2. Dispatch experts to explain major changes in person

People want and need to hear about major changes personally, if possible. Throughout the US, liturgists and other Catholic Church officials were dispatched to churches to explain the changes and what they’d mean for people. In our local churches, there were several different instructional sessions since last summer.

3. Communicate major changes in multiple ways, multiple times

Direct communication is great, but hardly sufficient. We also received various overviews in writing and during homilies at mass explaining the nature of the translation and the changes.

4. Provide aids to help people be successful in implementing major changes

Despite everything you do to get people ready, they’ll have to experience the major change for some time to really perform as previously. They’ll need more help than normal after a major change to perform successfully. Catholic churches seem to have all been outfitted with cards that have all the changes people need to know and say on the cards.

5. Make strategic accommodations to pave the way for change

Although you may be trying to point everything to a specific launch date for the major change, you should flex where it makes sense. Even though the implementation date was this weekend, it’s been permissible to use songs with new translations for some time so people could start learning them beforehand.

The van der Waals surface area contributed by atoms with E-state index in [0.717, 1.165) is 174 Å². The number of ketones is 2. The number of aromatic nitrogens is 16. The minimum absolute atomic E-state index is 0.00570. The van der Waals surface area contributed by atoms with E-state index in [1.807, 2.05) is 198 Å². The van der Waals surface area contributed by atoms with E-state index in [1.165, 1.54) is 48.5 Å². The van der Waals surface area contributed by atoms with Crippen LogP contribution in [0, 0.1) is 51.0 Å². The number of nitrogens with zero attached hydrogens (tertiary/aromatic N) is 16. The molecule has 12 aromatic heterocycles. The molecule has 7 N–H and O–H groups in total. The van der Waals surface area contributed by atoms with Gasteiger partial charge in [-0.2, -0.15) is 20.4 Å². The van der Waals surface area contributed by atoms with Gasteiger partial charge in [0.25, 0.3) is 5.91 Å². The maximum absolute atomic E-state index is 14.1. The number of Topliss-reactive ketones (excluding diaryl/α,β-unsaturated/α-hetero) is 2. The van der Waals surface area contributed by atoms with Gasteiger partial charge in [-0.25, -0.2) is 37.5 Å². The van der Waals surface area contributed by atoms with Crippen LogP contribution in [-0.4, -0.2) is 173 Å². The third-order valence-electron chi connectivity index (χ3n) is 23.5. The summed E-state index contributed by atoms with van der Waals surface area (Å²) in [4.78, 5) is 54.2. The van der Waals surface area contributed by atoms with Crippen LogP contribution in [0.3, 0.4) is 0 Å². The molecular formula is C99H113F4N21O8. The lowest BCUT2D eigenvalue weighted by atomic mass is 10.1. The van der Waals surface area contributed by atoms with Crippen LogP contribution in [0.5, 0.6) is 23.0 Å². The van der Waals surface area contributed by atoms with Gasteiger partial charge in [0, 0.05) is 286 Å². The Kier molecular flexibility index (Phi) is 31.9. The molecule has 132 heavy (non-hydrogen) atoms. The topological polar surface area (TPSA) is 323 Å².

6. There will be mistakes – provide an opportunity for do-overs

Things aren’t going to be perfect after major changes so build that into your implementation plan. At the first mass I attended, our priest made more mistakes than the congregation did (since priests have many more wording changes than the congregation does). No matter whether it was him or us messing up, he had do-overs so we could all learn from the mistakes and practice it the right way, right away.

7. Things will go slower after the change, but having to pay attention again is a good thing

When you say (and do) the same things every time you do them, you wind up on autopilot. Autopilot mode saves time, but also leads to zoning out and not thinking about what you’re doing. As of right now, everybody at a Catholic mass is going to have to slow down and pay attention, which is a positive.

8. If you’re introducing a trial version of the major change and expect future changes, act quickly

If you’re going to put a temporary fix in place, make sure it’s really temporary and not semi-permanent. This Catholic Church missed the mark on this count. A commentator on radio Sunday morning said the translation being replaced after 40 years of use was put together in 9 months and was only expected to be used 5 or 10 years. The new translation has taken 9 years to complete. Clearly some organizations are faster than others!

Thanks for indulging me in sharing these change management lessons I’m personally seeing play out. What have been your lessons learned from major changes where you’ve been a participant? – Mike Brown